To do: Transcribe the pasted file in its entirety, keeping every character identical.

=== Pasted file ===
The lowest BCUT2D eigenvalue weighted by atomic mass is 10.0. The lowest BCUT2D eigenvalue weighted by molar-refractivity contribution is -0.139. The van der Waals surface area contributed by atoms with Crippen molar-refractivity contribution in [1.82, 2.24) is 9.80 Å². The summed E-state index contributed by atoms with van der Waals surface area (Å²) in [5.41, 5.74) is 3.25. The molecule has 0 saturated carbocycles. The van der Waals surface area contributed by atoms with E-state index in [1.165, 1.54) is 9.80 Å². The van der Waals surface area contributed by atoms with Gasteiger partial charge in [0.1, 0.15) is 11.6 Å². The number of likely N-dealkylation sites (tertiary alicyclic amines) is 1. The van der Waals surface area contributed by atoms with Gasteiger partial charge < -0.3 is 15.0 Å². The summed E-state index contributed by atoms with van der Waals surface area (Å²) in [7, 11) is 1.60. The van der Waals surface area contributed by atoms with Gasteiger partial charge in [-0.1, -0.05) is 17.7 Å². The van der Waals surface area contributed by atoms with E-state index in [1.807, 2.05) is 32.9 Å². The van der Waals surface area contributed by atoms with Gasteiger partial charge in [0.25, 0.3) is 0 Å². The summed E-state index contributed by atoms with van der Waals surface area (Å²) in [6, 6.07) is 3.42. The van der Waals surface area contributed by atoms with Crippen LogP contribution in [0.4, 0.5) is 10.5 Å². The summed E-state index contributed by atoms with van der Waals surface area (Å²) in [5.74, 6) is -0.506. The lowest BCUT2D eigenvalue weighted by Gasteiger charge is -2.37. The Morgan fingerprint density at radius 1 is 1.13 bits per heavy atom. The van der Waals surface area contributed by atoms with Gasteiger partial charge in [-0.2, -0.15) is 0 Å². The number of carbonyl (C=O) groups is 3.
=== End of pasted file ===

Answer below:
The lowest BCUT2D eigenvalue weighted by atomic mass is 10.0. The lowest BCUT2D eigenvalue weighted by molar-refractivity contribution is -0.139. The van der Waals surface area contributed by atoms with Crippen molar-refractivity contribution in [1.82, 2.24) is 9.80 Å². The summed E-state index contributed by atoms with van der Waals surface area (Å²) in [5.41, 5.74) is 3.25. The molecule has 0 saturated carbocycles. The van der Waals surface area contributed by atoms with E-state index in [1.165, 1.54) is 9.80 Å². The van der Waals surface area contributed by atoms with Gasteiger partial charge in [0.1, 0.15) is 11.6 Å². The number of likely N-dealkylation sites (tertiary alicyclic amines) is 1. The van der Waals surface area contributed by atoms with Gasteiger partial charge < -0.3 is 15.0 Å². The summed E-state index contributed by atoms with van der Waals surface area (Å²) in [7, 11) is 1.60. The van der Waals surface area contributed by atoms with Gasteiger partial charge in [-0.1, -0.05) is 17.7 Å². The van der Waals surface area contributed by atoms with E-state index in [1.807, 2.05) is 32.9 Å². The van der Waals surface area contributed by atoms with Gasteiger partial charge in [0.25, 0.3) is 0 Å². The summed E-state index contributed by atoms with van der Waals surface area (Å²) in [6, 6.07) is 3.42. The van der Waals surface area contributed by atoms with Crippen LogP contribution in [0.4, 0.5) is 10.5 Å². The summed E-state index contributed by atoms with van der Waals surface area (Å²) in [5.74, 6) is -0.506. The lowest BCUT2D eigenvalue weighted by Gasteiger charge is -2.37. The Morgan fingerprint density at radius 1 is 1.13 bits per heavy atom. The van der Waals surface area contributed by atoms with Gasteiger partial charge in [-0.2, -0.15) is 0 Å². The number of carbonyl (C=O) groups is 3.